WASHINGTON, Sept. 14 /PRNewswire-USNewswire/ -- In response to a request by the U. S. Conference of Catholic Bishops, the Congregation for the Doctrine of the Faith has reaffirmed the Catholic Church's teaching on providing nutrition and hydration to patients in a persistent "vegetative state."
The bishops presented two questions in a formal manner, known as a "dubium," to the Congregation. The reply was approved by Pope Benedict XVI.
The responses reaffirm the church position that patients in a "vegetative state" are living human beings with inherent dignity and deserve the same basic care as other patients. This basic care would include nutrition and hydration, even when provided through artificial assistance.
"The administration of food and water even by artificial means is, in principle, an ordinary and proportionate means of preserving life," according to the Congregation's response. "It is therefore obligatory to the extent to which, and for as long as, it is shown to accomplish its proper finality, which is the hydration and nourishment of the patient. In this way suffering and death by starvation and dehydration are prevented."
The bishops also asked for clarification as to whether nutrition and hydration could be removed if physicians determined that the patient would never recover consciousness. The Congregation affirmed that the patient must receive "ordinary and proportionate care which includes, in principle, the administration of water and food even by artificial means" regardless of the prognosis of recovery of consciousness.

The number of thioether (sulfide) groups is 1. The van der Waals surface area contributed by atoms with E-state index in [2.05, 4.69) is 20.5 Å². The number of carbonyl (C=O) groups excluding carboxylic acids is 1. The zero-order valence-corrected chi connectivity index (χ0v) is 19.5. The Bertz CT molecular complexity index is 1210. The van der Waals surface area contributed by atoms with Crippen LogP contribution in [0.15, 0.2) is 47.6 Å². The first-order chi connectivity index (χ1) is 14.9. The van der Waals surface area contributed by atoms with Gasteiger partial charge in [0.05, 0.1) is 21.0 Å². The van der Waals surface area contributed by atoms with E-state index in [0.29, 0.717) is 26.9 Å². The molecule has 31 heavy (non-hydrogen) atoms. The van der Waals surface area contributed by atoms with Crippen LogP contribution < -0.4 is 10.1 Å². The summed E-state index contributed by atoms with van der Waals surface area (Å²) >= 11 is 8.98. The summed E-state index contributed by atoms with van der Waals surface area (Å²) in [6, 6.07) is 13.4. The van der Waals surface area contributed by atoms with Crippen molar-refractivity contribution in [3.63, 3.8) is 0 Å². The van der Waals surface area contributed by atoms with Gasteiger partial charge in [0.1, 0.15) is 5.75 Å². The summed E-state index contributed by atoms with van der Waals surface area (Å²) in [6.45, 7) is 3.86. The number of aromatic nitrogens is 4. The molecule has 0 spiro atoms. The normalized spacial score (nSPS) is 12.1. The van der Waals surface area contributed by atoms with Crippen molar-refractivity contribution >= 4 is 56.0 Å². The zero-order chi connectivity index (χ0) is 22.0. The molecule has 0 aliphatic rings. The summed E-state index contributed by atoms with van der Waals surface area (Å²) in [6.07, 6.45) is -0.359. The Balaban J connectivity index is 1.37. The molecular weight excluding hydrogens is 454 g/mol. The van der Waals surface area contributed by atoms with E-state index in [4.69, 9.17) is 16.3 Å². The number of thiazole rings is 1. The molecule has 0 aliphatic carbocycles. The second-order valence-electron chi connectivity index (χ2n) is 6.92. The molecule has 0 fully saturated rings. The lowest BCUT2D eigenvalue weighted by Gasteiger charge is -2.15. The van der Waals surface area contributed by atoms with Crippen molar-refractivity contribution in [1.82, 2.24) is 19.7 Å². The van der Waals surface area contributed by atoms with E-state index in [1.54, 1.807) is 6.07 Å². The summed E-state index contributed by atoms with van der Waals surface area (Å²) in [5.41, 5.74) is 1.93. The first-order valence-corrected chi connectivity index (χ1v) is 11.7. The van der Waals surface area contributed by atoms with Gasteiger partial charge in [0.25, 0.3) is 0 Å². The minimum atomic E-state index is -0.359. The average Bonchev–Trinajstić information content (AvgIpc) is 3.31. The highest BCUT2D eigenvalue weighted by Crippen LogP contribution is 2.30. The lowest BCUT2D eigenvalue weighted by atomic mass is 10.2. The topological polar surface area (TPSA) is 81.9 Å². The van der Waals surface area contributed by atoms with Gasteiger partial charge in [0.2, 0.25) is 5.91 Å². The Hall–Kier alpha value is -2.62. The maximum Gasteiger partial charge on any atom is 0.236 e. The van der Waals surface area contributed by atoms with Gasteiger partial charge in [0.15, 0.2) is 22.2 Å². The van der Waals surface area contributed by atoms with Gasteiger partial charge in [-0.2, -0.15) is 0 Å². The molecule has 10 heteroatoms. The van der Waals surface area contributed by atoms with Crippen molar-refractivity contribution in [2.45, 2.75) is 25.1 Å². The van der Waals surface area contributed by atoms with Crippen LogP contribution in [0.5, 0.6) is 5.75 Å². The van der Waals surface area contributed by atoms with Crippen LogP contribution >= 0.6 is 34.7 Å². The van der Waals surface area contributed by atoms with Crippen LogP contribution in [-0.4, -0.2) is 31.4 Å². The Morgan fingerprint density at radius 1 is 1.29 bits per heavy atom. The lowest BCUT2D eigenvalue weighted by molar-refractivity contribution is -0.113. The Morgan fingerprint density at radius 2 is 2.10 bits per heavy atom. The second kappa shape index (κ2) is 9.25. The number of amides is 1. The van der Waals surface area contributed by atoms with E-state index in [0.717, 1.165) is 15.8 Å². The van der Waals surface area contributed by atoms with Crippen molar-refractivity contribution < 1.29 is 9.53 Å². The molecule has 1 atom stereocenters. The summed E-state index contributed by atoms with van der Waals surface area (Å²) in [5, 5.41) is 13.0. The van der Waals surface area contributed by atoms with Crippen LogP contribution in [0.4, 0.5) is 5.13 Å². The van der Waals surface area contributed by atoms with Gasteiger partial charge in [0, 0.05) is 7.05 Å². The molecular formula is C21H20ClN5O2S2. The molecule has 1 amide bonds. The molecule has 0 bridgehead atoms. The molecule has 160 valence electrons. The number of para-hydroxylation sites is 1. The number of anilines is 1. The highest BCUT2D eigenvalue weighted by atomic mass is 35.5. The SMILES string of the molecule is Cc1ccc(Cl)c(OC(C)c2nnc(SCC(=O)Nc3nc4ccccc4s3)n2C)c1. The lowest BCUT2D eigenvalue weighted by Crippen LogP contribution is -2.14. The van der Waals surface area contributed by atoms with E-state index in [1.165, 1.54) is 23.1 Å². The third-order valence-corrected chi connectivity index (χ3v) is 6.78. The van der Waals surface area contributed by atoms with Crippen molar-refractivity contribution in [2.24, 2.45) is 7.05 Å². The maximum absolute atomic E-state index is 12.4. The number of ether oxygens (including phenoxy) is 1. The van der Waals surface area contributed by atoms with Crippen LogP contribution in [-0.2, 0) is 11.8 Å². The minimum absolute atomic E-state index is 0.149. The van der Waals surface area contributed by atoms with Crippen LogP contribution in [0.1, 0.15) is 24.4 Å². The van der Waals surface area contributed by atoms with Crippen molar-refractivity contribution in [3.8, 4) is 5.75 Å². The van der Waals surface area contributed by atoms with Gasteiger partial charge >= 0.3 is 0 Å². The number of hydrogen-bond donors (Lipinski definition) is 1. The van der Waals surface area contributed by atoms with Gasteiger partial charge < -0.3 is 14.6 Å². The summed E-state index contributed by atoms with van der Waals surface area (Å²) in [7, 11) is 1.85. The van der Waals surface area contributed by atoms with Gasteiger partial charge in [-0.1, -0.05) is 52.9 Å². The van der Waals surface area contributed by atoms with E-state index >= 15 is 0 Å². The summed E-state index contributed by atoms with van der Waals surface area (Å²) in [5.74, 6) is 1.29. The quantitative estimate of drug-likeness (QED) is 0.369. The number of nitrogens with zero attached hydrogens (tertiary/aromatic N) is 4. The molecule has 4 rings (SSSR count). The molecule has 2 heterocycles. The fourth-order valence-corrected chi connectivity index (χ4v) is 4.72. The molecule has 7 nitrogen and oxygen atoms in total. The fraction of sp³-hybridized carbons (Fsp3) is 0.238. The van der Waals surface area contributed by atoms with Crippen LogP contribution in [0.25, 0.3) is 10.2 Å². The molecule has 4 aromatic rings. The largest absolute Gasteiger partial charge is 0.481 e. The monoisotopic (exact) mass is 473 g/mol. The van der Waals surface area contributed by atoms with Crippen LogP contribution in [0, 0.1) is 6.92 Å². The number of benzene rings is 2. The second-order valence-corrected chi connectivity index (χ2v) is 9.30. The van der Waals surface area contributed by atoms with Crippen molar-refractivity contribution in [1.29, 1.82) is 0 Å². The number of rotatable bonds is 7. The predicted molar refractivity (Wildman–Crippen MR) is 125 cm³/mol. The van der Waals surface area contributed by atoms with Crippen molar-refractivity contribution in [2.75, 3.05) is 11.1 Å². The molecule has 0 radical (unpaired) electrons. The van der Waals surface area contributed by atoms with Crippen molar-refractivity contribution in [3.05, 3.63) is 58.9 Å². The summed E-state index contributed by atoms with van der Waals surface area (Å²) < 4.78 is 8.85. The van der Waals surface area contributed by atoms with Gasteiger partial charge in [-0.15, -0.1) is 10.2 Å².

A Vatican commentary noted some possible exceptions.
"When stating that the administration of food and water is morally obligatory in principle, the Congregation for the Doctrine of the Faith does not exclude the possibility that, in very remote places or in situations of extreme poverty, the artificial provision of food and water may be physically impossible," it said.
|SOURCE United States Conference of Catholic Bishops|
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